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When Others Question RideSafer Legality

RideSafer is legal child restraint

How do you respond in the situation?

During the last four years of marketing and selling the RideSafer vest, consumers have often pondered the legality of the vest. It’s no wonder, I mean, how can this little vest thing be legal when all other car seats are big, bulky, heavy and plastic?

We’ve shared with customers the details about how the RideSafer does meet federal standards for car seat safety and how it is a certified vest.

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Just in the last few months, two customers have made us aware of two incidents where the parents were told the vest was illegal by, well, let’s say uninformed people:

  • one a police officer (not during a traffic stop, a customer went to the department to ask) who told the parent the RideSafer was not a legal child restraint in their state. In fact, if you read the state statute, the RideSafer is a legal child restraint in that state. (You can view a list of state statutes here.)
  • one a rental car sales person who didn’t recognize the RideSafer as a legal child restraint and required the parents to rent a car seat through their car rental before they’d let them leave the lot.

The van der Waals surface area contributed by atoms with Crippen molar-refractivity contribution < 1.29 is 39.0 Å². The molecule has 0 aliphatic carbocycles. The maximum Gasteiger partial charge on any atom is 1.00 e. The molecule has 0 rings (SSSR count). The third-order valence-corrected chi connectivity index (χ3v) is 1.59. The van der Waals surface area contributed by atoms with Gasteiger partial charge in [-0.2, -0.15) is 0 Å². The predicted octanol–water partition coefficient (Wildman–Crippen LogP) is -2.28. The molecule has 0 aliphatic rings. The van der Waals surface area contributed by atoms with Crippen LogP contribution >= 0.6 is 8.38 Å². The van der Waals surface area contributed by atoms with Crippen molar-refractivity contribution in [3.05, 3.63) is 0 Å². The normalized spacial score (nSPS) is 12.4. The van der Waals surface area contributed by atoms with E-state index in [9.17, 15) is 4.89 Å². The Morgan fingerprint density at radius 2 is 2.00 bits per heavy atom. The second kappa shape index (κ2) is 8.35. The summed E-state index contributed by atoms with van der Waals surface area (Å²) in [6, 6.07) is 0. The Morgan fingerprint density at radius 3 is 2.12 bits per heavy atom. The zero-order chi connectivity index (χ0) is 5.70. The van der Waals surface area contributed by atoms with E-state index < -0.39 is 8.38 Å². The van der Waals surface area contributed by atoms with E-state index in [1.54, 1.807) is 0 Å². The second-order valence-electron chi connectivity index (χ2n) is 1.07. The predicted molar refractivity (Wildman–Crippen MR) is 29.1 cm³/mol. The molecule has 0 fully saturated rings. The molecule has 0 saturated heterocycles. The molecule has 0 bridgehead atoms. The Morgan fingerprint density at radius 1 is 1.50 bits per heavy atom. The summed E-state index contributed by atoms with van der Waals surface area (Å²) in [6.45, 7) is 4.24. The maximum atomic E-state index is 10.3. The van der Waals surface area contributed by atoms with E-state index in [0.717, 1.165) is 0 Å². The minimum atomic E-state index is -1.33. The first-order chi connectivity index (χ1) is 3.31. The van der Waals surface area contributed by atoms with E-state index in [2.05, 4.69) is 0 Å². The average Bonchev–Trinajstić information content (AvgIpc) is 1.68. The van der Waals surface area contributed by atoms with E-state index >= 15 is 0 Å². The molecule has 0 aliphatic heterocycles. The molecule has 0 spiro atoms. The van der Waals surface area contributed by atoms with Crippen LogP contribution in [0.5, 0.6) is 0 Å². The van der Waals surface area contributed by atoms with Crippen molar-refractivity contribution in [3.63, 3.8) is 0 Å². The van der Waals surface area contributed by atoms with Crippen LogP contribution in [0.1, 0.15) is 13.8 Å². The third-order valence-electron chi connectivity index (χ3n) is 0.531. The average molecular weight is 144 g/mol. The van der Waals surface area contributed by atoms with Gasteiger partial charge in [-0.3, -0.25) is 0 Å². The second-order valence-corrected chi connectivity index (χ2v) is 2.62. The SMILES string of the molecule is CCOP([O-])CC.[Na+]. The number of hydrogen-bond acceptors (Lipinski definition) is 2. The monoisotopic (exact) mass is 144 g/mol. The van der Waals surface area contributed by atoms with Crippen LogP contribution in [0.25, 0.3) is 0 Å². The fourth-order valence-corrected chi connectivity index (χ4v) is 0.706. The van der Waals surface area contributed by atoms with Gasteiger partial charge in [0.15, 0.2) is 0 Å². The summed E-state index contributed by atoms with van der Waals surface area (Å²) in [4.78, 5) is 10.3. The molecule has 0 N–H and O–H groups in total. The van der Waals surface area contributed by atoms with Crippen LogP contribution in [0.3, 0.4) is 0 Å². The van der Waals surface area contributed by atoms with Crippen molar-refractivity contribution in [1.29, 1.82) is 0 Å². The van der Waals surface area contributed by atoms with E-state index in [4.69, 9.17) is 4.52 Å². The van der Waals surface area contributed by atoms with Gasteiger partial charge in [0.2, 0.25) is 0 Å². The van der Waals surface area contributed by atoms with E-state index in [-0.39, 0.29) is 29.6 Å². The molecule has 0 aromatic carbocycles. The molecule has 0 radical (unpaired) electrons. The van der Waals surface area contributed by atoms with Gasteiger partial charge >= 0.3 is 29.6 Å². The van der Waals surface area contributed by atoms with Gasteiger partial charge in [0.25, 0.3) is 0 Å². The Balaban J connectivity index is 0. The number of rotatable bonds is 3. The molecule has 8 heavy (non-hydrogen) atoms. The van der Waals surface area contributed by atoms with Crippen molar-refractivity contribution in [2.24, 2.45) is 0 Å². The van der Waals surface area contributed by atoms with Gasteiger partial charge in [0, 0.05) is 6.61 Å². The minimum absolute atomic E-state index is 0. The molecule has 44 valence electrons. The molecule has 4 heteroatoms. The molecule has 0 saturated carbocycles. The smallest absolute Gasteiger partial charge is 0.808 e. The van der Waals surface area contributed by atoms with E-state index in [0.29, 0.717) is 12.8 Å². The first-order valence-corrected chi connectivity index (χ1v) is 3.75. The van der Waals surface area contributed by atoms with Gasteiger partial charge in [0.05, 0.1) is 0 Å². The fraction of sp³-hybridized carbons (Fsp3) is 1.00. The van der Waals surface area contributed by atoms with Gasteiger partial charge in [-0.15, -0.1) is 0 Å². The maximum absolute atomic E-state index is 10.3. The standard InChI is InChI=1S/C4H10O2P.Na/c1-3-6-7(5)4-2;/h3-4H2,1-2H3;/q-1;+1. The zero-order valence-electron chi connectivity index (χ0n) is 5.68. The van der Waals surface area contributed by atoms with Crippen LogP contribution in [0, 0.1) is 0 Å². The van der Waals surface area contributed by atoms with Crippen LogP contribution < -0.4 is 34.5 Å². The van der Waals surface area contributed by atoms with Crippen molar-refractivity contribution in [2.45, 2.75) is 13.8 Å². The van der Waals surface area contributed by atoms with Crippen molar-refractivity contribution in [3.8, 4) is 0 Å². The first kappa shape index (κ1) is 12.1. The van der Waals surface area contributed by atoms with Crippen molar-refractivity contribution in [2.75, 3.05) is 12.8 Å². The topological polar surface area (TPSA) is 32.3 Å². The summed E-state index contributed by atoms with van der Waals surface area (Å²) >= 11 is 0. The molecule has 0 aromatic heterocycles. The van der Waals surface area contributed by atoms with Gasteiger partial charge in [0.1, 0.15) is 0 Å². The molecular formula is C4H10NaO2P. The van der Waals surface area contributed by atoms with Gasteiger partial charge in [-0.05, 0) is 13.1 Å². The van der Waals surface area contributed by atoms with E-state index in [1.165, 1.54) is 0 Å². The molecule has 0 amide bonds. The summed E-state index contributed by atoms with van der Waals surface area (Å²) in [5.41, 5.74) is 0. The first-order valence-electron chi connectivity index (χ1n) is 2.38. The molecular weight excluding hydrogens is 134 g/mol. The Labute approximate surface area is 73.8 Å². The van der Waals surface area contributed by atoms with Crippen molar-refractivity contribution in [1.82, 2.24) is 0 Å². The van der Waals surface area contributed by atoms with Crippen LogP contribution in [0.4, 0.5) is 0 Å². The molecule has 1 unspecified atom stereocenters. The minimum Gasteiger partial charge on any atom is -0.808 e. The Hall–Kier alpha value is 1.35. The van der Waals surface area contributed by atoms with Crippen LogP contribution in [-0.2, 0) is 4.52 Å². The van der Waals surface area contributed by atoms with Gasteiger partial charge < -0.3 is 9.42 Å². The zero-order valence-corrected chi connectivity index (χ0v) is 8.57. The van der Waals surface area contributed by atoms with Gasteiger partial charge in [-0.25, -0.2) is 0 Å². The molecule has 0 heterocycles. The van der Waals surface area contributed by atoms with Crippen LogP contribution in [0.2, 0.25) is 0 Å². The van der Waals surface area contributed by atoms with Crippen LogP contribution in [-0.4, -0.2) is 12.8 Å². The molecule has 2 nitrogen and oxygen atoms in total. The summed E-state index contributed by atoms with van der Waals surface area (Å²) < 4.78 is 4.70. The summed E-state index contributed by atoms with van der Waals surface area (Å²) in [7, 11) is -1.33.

Now this is just two scenarios our customers  experienced out of the thousands of vests sold and used during the last 12 years the RideSafer has been available. And both were due to lack of information the uninformed person had at the time.

We want to make sure you know how to answer if someone ever questions you about using the RideSafer and the legality of the vest.

First and foremost, use the vest according to manufacturer’s specifications and instructions, that is a prerequisite of the law in most states. The minimum requirements for the RideSafer is 3 years old and 30 pounds.

Secondly, you can show the RideSafer is a certified seat by showing the label inside the vest which has the federally required text stating, “This child restraint is certified for use in motor vehicles. Also it conforms to each country’s relevant safety standards.” And to the side of that it has an applicable safety standards section where US federal standard for child restraints, FMVSS213, is listed.

This states the manufacturer has tested and certified the product to be meet or exceed the federal motor vehicle safety standards. That means the RideSafer IS legal.

(We do advise if you are questioned and ticketed during a traffic stop, accept the ticket. By the way, this has never happened as far as we are aware. Contact us and we will provide you with information to argue the ticket in court.)

Watch the video for more!

Let us know if you have any questions. Share your comments below.

By Greg Durocher, CEO at Safe Ride 4 Kids and certified CPS Technician Instructor since 2002

Copyright 2016 Safe Ride 4 Kids. All rights reserved. You may not publish, broadcast, rewrite or redistribute this material without permission. You are welcome to link to Safe Ride 4 Kids or share on social media.


  1. Does the plastic and padding (surrounding children ) used for traditional type car seats add to their safety in crashes?